Consider the following two examples:
I’ve heard more vicious rumors.
I’ve heard less vicious rumors.
Which of these examples, if any, can be considered ambiguous in interpretation?
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Both of them are ambiguous; in fact, your first sentence has three potential interpretations. Let's look at that first.
Imagine you've just heard a nasty rumour about a friend, who knows that people have been spreading rumours about him. You might go to him and say
I've heard more vicious rumours [about you].
What you mean is that you have heard vicious rumours about him in addition to the ones you've heard already.
Now imagine someone you know has stated in conversation how many vicious rumours they have heard to date, and you have heard a higher number. You might say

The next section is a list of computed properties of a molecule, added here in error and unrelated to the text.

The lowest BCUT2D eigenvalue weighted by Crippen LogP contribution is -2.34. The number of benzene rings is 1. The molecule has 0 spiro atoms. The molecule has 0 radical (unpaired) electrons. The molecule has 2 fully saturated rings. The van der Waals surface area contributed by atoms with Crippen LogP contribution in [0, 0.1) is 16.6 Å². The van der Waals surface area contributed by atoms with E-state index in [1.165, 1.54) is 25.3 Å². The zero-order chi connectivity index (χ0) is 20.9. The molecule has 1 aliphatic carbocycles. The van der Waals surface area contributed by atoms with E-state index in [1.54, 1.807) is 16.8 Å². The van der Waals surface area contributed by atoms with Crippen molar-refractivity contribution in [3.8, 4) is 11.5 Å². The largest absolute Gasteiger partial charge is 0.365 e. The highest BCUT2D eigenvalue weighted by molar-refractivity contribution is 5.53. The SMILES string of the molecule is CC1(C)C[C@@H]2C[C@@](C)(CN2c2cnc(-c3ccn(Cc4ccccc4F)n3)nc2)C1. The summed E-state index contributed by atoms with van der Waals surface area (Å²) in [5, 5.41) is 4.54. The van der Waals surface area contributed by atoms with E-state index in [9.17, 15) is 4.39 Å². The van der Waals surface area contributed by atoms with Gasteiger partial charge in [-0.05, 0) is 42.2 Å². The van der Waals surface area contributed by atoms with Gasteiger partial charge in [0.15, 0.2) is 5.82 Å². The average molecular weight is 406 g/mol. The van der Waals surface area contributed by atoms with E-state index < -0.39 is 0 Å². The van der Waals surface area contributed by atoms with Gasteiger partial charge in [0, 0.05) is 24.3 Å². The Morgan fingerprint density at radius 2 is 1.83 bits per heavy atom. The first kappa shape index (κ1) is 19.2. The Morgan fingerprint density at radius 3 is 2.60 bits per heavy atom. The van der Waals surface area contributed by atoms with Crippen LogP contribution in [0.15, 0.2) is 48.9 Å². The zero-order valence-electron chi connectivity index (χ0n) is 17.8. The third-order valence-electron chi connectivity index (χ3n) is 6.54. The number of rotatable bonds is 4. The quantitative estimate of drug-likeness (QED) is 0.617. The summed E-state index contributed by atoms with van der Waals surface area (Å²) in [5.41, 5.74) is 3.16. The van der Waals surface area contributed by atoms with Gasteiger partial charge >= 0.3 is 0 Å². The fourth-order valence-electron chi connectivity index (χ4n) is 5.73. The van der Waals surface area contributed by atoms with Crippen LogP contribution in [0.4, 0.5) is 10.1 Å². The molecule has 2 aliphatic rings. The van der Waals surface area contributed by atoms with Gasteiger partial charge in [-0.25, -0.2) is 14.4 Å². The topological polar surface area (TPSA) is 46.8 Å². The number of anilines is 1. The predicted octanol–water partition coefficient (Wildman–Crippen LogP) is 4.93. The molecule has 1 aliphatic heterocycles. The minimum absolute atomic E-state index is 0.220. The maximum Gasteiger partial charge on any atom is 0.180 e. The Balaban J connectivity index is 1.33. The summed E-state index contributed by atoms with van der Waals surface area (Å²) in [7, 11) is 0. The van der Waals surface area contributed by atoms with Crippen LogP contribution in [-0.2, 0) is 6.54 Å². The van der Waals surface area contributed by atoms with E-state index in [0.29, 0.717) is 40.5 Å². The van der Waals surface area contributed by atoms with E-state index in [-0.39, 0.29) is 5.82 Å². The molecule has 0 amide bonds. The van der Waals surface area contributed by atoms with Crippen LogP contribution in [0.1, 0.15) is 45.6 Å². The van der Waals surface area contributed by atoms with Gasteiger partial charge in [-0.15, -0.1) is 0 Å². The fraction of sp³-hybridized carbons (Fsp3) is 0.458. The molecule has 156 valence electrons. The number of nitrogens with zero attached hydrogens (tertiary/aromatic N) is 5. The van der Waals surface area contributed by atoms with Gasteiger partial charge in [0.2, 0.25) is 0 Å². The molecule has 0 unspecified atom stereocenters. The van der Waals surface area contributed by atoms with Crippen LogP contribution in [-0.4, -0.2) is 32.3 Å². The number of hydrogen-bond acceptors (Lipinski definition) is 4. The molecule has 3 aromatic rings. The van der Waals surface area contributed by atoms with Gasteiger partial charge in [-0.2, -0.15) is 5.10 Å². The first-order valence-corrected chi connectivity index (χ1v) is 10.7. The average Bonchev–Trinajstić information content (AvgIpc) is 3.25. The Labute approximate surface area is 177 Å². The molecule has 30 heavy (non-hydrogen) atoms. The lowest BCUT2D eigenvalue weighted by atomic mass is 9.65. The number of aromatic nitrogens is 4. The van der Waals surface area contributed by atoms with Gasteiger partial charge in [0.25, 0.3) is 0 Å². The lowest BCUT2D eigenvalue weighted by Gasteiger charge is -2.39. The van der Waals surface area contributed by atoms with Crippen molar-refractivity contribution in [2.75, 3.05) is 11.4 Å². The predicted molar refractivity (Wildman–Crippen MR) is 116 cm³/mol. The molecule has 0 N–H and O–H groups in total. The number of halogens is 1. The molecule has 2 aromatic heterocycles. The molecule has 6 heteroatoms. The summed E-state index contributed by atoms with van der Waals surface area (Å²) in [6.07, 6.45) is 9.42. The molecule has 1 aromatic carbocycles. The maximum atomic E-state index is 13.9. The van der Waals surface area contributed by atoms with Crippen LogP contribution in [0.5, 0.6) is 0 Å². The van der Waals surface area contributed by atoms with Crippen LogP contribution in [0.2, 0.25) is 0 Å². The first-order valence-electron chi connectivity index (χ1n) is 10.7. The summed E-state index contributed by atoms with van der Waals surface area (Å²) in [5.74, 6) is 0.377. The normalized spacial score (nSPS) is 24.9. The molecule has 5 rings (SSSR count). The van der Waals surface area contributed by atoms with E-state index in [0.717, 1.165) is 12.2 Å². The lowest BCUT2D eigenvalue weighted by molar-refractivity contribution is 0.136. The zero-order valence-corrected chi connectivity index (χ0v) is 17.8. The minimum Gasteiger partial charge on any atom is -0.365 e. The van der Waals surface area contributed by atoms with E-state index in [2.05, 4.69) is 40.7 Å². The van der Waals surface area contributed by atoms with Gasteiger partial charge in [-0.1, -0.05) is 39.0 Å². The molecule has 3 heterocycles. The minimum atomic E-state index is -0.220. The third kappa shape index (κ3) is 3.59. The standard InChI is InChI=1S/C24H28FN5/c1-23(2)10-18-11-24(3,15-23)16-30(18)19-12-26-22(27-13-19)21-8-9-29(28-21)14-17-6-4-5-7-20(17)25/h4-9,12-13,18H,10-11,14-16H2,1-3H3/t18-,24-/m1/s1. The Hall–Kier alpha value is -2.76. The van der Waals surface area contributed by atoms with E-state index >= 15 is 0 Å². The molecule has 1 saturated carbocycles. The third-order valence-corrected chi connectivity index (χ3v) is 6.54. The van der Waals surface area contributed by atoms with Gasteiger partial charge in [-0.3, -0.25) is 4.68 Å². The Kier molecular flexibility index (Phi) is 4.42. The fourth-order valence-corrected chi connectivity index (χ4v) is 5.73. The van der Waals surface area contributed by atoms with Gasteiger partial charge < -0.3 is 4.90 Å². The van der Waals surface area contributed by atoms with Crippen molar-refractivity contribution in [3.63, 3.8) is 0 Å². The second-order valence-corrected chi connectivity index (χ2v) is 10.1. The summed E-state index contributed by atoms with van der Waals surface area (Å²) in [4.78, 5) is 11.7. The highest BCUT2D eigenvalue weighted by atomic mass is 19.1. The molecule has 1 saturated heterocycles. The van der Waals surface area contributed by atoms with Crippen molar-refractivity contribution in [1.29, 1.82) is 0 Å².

I've heard more vicious rumours [than you have].
What you mean is the the quantity of vicious rumours you've heard to date exceeds that of your friend.
Now imagine that you've just found out someone has been spreading a nasty rumour about you, but it isn't as bad as other ones that have been spread about you in the past. You might say
I've heard more vicious rumours [than that one].
In this case, rather than "more" being used for quantity, you're using "more vicious" as a modifier for "rumours", saying that you have heard rumours before which are more vicious than the one being discussed.
Some ambiguity exists with the second sentence as well; however, this is mainly because people usually mistakenly use "less" when referring to countable nouns (which rumours are) so if you meant you had heard a lower quantity of rumours than someone else, you'd actually say
I've heard fewer vicious rumours [than someone].
This eliminates the ambiguity as when you use fewer, it's clear you mean quantity, and in an ideal world where people knew the difference, saying
I've heard less vicious rumours [than that one].
Would be obviously interpreted as meaning the same as the third example from the first sentence.